When I attended a seminar last year about working with your dog’s problematic behaviors, the first thing the CPDT-KA trainer told us was, “From now on, don’t let your dog perform the behavior you want to solve.” Of course everyone in the room looked at each other like “hey lady, if that worked then we wouldn’t be here!” – but she was right; when you are dealing with a problematic behavior, you should do everything in your power to keep your dog out of situations where they can practice the behavior. This is because of one key point: practiced behaviors get rewarded, and rewarded behaviors get repeated.
This concept of management has helped immensely with Johnnie while teaching her to be a well-behaved house dog. Whenever we are presented with an “issue,” we first see how we can manage it. Sometimes you can simply better manage behaviors and not necessarily change your whole life or spend buckets of money on training to solve the problems. Note: this is obviously for minor stuff, NOT aggression or safety issues, which should be dealt with by a professional trainer (although if you have a reactive dog, definitely keep them out of situations where they feel the need to react for the same reason of preventing practice!).
Some examples of easy-to-manage behaviors: putting lids on your trash cans to keep your dog from stealing nasty stuff, making sure you pick up and put away all your socks and shoes and valuables so your dogs can’t chew them when you’re not watching (seriously? he ate your Ray-Bans? why were they within doggy reach to begin with?), closing your blinds so your dog can’t be reactive out the window, keeping your dog away from the door when strangers come over so he cannot jump on them, etc. These small adjustments can make a world of difference in your dog’s behavior. Furthermore, if you do end up investing in training, a lack of management can totally throw off your progress. Because, like we said above, practiced behaviors get rewarded, and rewarded behaviors get repeated.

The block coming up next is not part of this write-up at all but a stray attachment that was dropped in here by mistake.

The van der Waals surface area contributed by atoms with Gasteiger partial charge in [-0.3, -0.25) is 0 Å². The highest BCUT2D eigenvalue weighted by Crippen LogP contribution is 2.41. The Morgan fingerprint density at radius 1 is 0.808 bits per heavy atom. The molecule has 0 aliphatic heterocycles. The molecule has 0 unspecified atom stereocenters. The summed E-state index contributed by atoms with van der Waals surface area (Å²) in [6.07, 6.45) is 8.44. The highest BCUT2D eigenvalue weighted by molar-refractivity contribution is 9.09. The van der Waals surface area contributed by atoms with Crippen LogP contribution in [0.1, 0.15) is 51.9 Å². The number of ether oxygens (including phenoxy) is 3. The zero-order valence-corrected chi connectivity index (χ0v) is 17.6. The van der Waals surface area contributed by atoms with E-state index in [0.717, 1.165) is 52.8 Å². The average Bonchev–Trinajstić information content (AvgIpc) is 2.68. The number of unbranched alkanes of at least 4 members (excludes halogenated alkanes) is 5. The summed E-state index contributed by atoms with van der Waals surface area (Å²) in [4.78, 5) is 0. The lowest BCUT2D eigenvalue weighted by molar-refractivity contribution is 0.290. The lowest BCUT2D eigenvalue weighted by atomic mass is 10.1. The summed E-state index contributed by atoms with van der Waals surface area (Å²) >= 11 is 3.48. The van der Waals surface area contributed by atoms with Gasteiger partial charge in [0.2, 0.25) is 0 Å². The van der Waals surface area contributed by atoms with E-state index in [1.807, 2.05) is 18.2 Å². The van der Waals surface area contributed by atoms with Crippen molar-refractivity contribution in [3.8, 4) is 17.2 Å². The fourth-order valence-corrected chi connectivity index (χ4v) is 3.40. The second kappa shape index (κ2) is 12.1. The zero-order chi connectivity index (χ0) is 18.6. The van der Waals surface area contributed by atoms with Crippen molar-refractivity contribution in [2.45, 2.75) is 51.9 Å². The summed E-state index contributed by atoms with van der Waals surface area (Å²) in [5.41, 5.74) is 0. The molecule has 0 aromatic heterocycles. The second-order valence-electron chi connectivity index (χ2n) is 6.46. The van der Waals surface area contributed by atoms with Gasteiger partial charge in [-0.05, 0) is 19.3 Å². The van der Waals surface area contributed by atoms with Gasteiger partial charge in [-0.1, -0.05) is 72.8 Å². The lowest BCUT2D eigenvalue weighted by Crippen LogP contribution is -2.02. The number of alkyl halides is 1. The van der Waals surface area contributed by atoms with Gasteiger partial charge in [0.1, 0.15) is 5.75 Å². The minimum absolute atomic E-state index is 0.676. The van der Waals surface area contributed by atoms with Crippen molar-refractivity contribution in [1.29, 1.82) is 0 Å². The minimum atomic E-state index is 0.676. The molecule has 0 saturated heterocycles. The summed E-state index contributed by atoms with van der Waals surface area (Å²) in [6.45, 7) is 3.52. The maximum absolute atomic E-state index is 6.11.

Anyway, back to how this has helped with Johnnie. There have really been very few problematic behaviors with Johnnie that we haven’t been able to modify with management. When she kept getting into our living room – a space we wanted her to stay out of because it wasn’t dog-proof – we bought a higher baby gate that she couldn’t jump over. Problem solved. When she started doing her leash biting, I walked her on two leashes so I could simply drop one if she started tugging. This specific behavior also took some other training steps, but the basic concept was still management to avoid reinforcing the behaviors (turning it into a game of tug) – and she got over the bad habit. When she wanted to chew things that weren’t appropriate, we gave her plenty of appealing, appropriate outlets and the “bad” chewing pretty much stopped. As we are working with her excitability around other dogs, we avoid situations where she has the opportunity to practice barking, which prevents the behavior from becoming too engrained. Do you see what I’m getting at? These management techniques vary between solving the problem entirely or just being a stepping stone in improving a behavior, but they are all extremely important.
If your dog has a behavior that’s really bugging you (again, other than aggressive or unsafe behaviors) think of ways that you can prevent the behavior before it arises again. What simple steps can you take to set your dog up for success and avoid situations where they’d practice the unwanted behaviors? Depending on how serious the behavior is, you might want to then consult a professional trainer on what to do next – but you’ll already be off on the right foot.
Now, if you’ll excuse me, I’m off to close all the bedroom doors before I leave the house to manage Johnnie’s ability to get into things she shouldn’t!
To adopt Johnnie Cash and see how management will help you two adjust through the transition, check out her Adopt Me page.